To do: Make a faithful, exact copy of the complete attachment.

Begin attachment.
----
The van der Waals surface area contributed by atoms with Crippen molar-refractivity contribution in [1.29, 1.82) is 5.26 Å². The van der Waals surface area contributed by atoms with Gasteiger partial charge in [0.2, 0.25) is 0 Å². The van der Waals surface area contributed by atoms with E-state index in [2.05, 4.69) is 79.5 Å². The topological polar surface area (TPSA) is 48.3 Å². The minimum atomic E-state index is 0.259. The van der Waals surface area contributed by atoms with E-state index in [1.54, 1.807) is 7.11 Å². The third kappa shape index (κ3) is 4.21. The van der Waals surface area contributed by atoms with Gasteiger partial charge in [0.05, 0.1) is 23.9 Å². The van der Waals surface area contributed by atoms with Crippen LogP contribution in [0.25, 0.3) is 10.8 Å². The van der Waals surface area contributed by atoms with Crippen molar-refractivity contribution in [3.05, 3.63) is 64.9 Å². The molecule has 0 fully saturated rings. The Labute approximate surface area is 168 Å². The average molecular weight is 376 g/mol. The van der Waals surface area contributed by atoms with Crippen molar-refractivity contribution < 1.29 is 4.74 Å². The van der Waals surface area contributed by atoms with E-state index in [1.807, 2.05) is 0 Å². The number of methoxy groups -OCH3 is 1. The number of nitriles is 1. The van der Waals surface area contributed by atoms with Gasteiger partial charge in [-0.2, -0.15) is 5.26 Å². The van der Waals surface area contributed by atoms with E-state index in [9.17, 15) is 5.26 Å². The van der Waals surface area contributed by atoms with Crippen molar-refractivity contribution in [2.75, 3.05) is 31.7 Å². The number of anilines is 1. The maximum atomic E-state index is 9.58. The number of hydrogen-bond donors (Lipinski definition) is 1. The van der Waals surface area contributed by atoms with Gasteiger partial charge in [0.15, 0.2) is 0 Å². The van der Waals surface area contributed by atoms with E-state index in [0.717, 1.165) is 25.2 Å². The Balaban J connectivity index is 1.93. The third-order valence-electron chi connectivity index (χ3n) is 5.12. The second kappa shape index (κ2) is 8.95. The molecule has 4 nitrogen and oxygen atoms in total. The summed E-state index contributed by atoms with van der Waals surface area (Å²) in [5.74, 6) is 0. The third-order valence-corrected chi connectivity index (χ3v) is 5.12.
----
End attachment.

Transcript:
The van der Waals surface area contributed by atoms with Crippen molar-refractivity contribution in [1.29, 1.82) is 5.26 Å². The van der Waals surface area contributed by atoms with Gasteiger partial charge in [0.2, 0.25) is 0 Å². The van der Waals surface area contributed by atoms with E-state index in [2.05, 4.69) is 79.5 Å². The topological polar surface area (TPSA) is 48.3 Å². The minimum atomic E-state index is 0.259. The van der Waals surface area contributed by atoms with E-state index in [1.54, 1.807) is 7.11 Å². The third kappa shape index (κ3) is 4.21. The van der Waals surface area contributed by atoms with Gasteiger partial charge in [0.05, 0.1) is 23.9 Å². The van der Waals surface area contributed by atoms with Crippen LogP contribution in [0.25, 0.3) is 10.8 Å². The van der Waals surface area contributed by atoms with Crippen molar-refractivity contribution in [3.05, 3.63) is 64.9 Å². The molecule has 0 fully saturated rings. The Labute approximate surface area is 168 Å². The average molecular weight is 376 g/mol. The van der Waals surface area contributed by atoms with Crippen molar-refractivity contribution < 1.29 is 4.74 Å². The van der Waals surface area contributed by atoms with E-state index in [1.807, 2.05) is 0 Å². The number of methoxy groups -OCH3 is 1. The number of nitriles is 1. The van der Waals surface area contributed by atoms with Gasteiger partial charge in [-0.2, -0.15) is 5.26 Å². The van der Waals surface area contributed by atoms with E-state index in [9.17, 15) is 5.26 Å². The van der Waals surface area contributed by atoms with Crippen molar-refractivity contribution in [2.75, 3.05) is 31.7 Å². The number of anilines is 1. The maximum atomic E-state index is 9.58. The number of hydrogen-bond donors (Lipinski definition) is 1. The van der Waals surface area contributed by atoms with Gasteiger partial charge in [0.15, 0.2) is 0 Å². The van der Waals surface area contributed by atoms with E-state index in [0.717, 1.165) is 25.2 Å². The Balaban J connectivity index is 1.93. The third-order valence-electron chi connectivity index (χ3n) is 5.12. The second kappa shape index (κ2) is 8.95. The molecule has 4 nitrogen and oxygen atoms in total. The summed E-state index contributed by atoms with van der Waals surface area (Å²) in [5.74, 6) is 0. The third-order valence-corrected chi connectivity index (χ3v) is 5.12.